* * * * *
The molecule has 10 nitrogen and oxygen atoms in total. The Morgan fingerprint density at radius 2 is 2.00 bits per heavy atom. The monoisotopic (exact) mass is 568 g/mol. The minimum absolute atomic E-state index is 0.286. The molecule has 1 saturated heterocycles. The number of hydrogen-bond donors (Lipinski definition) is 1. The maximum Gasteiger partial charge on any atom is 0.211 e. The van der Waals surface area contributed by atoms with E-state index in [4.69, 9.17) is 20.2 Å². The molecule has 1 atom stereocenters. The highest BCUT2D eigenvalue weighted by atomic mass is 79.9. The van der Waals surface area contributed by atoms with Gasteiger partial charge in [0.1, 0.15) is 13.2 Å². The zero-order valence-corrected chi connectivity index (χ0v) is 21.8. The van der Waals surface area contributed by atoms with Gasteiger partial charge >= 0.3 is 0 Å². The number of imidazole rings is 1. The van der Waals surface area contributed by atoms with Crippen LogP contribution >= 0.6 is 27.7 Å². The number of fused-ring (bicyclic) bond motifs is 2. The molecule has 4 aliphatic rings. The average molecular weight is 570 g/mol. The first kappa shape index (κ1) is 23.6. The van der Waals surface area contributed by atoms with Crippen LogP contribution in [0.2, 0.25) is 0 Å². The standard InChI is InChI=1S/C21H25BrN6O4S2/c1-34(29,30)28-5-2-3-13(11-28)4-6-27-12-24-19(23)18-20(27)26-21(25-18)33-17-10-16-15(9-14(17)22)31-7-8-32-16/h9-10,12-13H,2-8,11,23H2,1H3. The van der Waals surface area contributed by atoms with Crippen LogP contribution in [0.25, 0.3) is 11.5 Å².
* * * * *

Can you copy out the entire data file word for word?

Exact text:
The molecule has 10 nitrogen and oxygen atoms in total. The Morgan fingerprint density at radius 2 is 2.00 bits per heavy atom. The monoisotopic (exact) mass is 568 g/mol. The minimum absolute atomic E-state index is 0.286. The molecule has 1 saturated heterocycles. The number of hydrogen-bond donors (Lipinski definition) is 1. The maximum Gasteiger partial charge on any atom is 0.211 e. The van der Waals surface area contributed by atoms with E-state index in [4.69, 9.17) is 20.2 Å². The molecule has 1 atom stereocenters. The highest BCUT2D eigenvalue weighted by atomic mass is 79.9. The van der Waals surface area contributed by atoms with Gasteiger partial charge in [0.1, 0.15) is 13.2 Å². The zero-order valence-corrected chi connectivity index (χ0v) is 21.8. The van der Waals surface area contributed by atoms with Gasteiger partial charge >= 0.3 is 0 Å². The number of imidazole rings is 1. The van der Waals surface area contributed by atoms with Crippen LogP contribution >= 0.6 is 27.7 Å². The number of fused-ring (bicyclic) bond motifs is 2. The molecule has 4 aliphatic rings. The average molecular weight is 570 g/mol. The first kappa shape index (κ1) is 23.6. The van der Waals surface area contributed by atoms with Crippen LogP contribution in [0.2, 0.25) is 0 Å². The standard InChI is InChI=1S/C21H25BrN6O4S2/c1-34(29,30)28-5-2-3-13(11-28)4-6-27-12-24-19(23)18-20(27)26-21(25-18)33-17-10-16-15(9-14(17)22)31-7-8-32-16/h9-10,12-13H,2-8,11,23H2,1H3. The van der Waals surface area contributed by atoms with Crippen LogP contribution in [0.25, 0.3) is 11.5 Å².